BELFAST (Reuters) - Protestant marchers in Belfast threw objects at police, who responded with water cannon as Northern Ireland's annual parade season descended into violence on Friday.
Pro-British Protestants march every summer in the British-ruled province, a regular flashpoint for sectarian violence as Catholics, who favor unification with Ireland, see the parades as provocative.
Since a peace agreement was signed in 1998, violence between Catholics and Protestants - which raged on and off for three decades - has largely ended. But much of Belfast remains divided along religious lines.
Extra police have been drafted in from Britain for the marches.
Tens of thousands of members of the Orange Order paraded at more than a dozen venues across Northern Ireland to mark the 1690 victory at the Battle of the Boyne by Protestant King William of Orange over Catholic King James of England.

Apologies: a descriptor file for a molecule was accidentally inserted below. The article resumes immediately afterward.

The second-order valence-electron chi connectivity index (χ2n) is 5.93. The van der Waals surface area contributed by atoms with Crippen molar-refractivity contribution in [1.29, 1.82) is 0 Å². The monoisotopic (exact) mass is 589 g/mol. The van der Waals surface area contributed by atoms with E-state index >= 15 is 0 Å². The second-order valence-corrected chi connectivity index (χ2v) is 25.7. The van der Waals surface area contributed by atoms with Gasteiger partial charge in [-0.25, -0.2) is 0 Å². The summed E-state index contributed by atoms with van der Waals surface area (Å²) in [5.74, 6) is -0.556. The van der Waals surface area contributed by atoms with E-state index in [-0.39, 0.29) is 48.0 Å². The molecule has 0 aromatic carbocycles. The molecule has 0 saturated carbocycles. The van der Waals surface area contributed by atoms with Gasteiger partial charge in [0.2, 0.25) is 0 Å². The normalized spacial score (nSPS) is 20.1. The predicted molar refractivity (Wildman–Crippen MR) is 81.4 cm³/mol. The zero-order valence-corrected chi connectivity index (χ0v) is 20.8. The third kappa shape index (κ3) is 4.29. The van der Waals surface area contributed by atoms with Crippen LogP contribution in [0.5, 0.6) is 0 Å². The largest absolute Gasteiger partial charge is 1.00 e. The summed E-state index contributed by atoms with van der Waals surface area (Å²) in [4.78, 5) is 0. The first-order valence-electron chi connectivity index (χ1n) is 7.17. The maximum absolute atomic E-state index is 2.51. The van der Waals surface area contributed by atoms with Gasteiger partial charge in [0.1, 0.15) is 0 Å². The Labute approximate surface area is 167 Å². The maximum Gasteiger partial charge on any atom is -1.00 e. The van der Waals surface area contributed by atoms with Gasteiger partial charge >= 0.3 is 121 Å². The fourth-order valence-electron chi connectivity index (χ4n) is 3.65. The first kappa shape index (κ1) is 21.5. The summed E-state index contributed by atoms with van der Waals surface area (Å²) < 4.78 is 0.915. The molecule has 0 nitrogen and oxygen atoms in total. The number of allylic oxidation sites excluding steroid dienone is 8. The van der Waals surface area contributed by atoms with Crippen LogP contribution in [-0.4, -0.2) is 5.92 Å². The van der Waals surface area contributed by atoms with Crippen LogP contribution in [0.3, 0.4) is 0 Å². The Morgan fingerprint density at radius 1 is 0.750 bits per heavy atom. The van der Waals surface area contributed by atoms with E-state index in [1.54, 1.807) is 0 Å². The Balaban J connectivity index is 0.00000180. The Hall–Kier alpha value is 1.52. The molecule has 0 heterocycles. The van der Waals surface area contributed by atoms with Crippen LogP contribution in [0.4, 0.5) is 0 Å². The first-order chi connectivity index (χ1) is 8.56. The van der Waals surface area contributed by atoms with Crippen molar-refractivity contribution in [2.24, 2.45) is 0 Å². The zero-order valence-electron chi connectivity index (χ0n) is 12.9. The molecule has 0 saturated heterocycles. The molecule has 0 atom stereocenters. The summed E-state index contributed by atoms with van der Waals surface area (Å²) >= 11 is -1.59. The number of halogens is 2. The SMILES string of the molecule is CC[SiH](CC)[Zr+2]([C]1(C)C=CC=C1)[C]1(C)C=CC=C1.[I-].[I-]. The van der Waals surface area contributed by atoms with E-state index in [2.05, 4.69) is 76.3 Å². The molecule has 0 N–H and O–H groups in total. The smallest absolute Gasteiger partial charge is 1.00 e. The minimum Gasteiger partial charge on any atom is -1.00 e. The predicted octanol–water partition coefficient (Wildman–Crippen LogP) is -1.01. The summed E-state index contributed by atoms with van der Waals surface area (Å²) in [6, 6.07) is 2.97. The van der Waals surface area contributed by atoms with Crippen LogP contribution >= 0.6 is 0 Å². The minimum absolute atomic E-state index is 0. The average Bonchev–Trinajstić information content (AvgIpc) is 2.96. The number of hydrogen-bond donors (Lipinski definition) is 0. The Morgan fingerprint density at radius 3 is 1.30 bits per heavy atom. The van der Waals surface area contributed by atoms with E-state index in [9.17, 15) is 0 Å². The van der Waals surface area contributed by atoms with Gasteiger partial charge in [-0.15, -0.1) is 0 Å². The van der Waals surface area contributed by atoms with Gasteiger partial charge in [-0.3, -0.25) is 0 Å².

One member of the police was injured in west Belfast on the boundary of Protestant and Catholic areas, and had to be dragged away by colleagues, a Reuters witness said.
"Police are dealing with serious disorder in the Woodvale Road area of North Belfast," the Police Service of Northern Ireland said in a statement.
(Reporting by Ian Graham; Editing by Sam Cage and Alison Williams)
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